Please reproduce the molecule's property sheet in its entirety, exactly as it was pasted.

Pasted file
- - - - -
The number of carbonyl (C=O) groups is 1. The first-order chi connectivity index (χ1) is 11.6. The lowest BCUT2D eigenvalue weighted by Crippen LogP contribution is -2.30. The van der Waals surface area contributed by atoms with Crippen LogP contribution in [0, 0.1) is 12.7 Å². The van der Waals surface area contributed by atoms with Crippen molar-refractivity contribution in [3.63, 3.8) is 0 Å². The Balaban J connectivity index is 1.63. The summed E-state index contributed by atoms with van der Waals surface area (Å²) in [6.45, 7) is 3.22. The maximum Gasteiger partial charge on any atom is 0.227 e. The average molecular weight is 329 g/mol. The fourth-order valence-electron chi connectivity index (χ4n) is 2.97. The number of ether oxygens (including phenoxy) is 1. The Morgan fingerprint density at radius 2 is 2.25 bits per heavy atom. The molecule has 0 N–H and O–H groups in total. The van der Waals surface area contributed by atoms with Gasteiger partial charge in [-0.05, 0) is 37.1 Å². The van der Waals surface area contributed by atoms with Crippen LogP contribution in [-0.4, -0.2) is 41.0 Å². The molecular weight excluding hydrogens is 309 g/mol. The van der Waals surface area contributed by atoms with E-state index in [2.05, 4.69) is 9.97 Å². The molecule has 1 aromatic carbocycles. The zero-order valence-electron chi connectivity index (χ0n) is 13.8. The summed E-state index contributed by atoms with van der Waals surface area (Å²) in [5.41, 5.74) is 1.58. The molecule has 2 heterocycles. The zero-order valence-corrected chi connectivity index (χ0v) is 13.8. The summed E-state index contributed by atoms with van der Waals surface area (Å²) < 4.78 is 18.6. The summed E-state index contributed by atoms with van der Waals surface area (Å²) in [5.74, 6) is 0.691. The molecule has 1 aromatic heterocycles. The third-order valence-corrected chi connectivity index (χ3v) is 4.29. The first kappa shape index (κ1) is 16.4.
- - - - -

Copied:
The number of carbonyl (C=O) groups is 1. The first-order chi connectivity index (χ1) is 11.6. The lowest BCUT2D eigenvalue weighted by Crippen LogP contribution is -2.30. The van der Waals surface area contributed by atoms with Crippen LogP contribution in [0, 0.1) is 12.7 Å². The van der Waals surface area contributed by atoms with Crippen molar-refractivity contribution in [3.63, 3.8) is 0 Å². The Balaban J connectivity index is 1.63. The summed E-state index contributed by atoms with van der Waals surface area (Å²) in [6.45, 7) is 3.22. The maximum Gasteiger partial charge on any atom is 0.227 e. The average molecular weight is 329 g/mol. The fourth-order valence-electron chi connectivity index (χ4n) is 2.97. The number of ether oxygens (including phenoxy) is 1. The Morgan fingerprint density at radius 2 is 2.25 bits per heavy atom. The molecule has 0 N–H and O–H groups in total. The van der Waals surface area contributed by atoms with Gasteiger partial charge in [-0.05, 0) is 37.1 Å². The van der Waals surface area contributed by atoms with Crippen LogP contribution in [-0.4, -0.2) is 41.0 Å². The molecular weight excluding hydrogens is 309 g/mol. The van der Waals surface area contributed by atoms with E-state index in [2.05, 4.69) is 9.97 Å². The molecule has 1 aromatic carbocycles. The zero-order valence-electron chi connectivity index (χ0n) is 13.8. The summed E-state index contributed by atoms with van der Waals surface area (Å²) in [5.41, 5.74) is 1.58. The molecule has 2 heterocycles. The zero-order valence-corrected chi connectivity index (χ0v) is 13.8. The summed E-state index contributed by atoms with van der Waals surface area (Å²) < 4.78 is 18.6. The summed E-state index contributed by atoms with van der Waals surface area (Å²) in [5.74, 6) is 0.691. The molecule has 1 aromatic heterocycles. The third-order valence-corrected chi connectivity index (χ3v) is 4.29. The first kappa shape index (κ1) is 16.4.